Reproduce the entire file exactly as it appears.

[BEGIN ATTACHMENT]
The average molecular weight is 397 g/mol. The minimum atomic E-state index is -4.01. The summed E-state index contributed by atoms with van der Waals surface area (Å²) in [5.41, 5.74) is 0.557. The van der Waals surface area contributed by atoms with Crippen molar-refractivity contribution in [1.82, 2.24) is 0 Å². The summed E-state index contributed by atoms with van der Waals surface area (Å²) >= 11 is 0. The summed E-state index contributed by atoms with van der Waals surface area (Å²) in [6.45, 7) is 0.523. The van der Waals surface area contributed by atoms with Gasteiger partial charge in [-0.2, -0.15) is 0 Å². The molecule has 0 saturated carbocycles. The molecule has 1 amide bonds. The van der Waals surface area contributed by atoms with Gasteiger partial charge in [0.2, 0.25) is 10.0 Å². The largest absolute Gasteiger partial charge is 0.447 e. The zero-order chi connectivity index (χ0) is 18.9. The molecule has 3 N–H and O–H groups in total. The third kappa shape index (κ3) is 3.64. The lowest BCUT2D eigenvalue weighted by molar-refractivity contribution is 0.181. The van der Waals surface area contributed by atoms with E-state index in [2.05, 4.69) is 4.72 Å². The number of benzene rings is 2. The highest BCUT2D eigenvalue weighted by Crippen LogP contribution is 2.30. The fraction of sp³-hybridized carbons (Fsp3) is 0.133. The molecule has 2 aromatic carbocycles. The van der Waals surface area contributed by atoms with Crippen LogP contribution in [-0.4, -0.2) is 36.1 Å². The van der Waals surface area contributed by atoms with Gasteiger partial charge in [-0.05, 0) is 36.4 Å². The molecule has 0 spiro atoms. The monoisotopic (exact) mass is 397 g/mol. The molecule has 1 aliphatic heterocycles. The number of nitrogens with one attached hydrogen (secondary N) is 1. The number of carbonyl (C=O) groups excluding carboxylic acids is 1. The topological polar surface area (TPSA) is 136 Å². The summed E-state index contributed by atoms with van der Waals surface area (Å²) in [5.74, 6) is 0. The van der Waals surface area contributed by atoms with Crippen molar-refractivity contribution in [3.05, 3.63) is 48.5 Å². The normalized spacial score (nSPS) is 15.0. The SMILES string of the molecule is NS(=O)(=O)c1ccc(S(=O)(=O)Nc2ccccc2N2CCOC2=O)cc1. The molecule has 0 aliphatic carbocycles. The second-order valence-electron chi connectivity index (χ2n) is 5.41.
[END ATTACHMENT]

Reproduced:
The average molecular weight is 397 g/mol. The minimum atomic E-state index is -4.01. The summed E-state index contributed by atoms with van der Waals surface area (Å²) in [5.41, 5.74) is 0.557. The van der Waals surface area contributed by atoms with Crippen molar-refractivity contribution in [1.82, 2.24) is 0 Å². The summed E-state index contributed by atoms with van der Waals surface area (Å²) >= 11 is 0. The summed E-state index contributed by atoms with van der Waals surface area (Å²) in [6.45, 7) is 0.523. The van der Waals surface area contributed by atoms with Gasteiger partial charge in [-0.2, -0.15) is 0 Å². The molecule has 0 saturated carbocycles. The molecule has 1 amide bonds. The van der Waals surface area contributed by atoms with Gasteiger partial charge in [0.2, 0.25) is 10.0 Å². The largest absolute Gasteiger partial charge is 0.447 e. The zero-order chi connectivity index (χ0) is 18.9. The molecule has 3 N–H and O–H groups in total. The third kappa shape index (κ3) is 3.64. The lowest BCUT2D eigenvalue weighted by molar-refractivity contribution is 0.181. The van der Waals surface area contributed by atoms with E-state index in [2.05, 4.69) is 4.72 Å². The number of benzene rings is 2. The highest BCUT2D eigenvalue weighted by Crippen LogP contribution is 2.30. The fraction of sp³-hybridized carbons (Fsp3) is 0.133. The molecule has 2 aromatic carbocycles. The van der Waals surface area contributed by atoms with Crippen LogP contribution in [-0.4, -0.2) is 36.1 Å². The van der Waals surface area contributed by atoms with Gasteiger partial charge in [-0.05, 0) is 36.4 Å². The molecule has 0 spiro atoms. The monoisotopic (exact) mass is 397 g/mol. The molecule has 1 aliphatic heterocycles. The number of nitrogens with one attached hydrogen (secondary N) is 1. The number of carbonyl (C=O) groups excluding carboxylic acids is 1. The topological polar surface area (TPSA) is 136 Å². The summed E-state index contributed by atoms with van der Waals surface area (Å²) in [5.74, 6) is 0. The van der Waals surface area contributed by atoms with Crippen molar-refractivity contribution in [3.05, 3.63) is 48.5 Å². The normalized spacial score (nSPS) is 15.0. The SMILES string of the molecule is NS(=O)(=O)c1ccc(S(=O)(=O)Nc2ccccc2N2CCOC2=O)cc1. The molecule has 0 aliphatic carbocycles. The second-order valence-electron chi connectivity index (χ2n) is 5.41.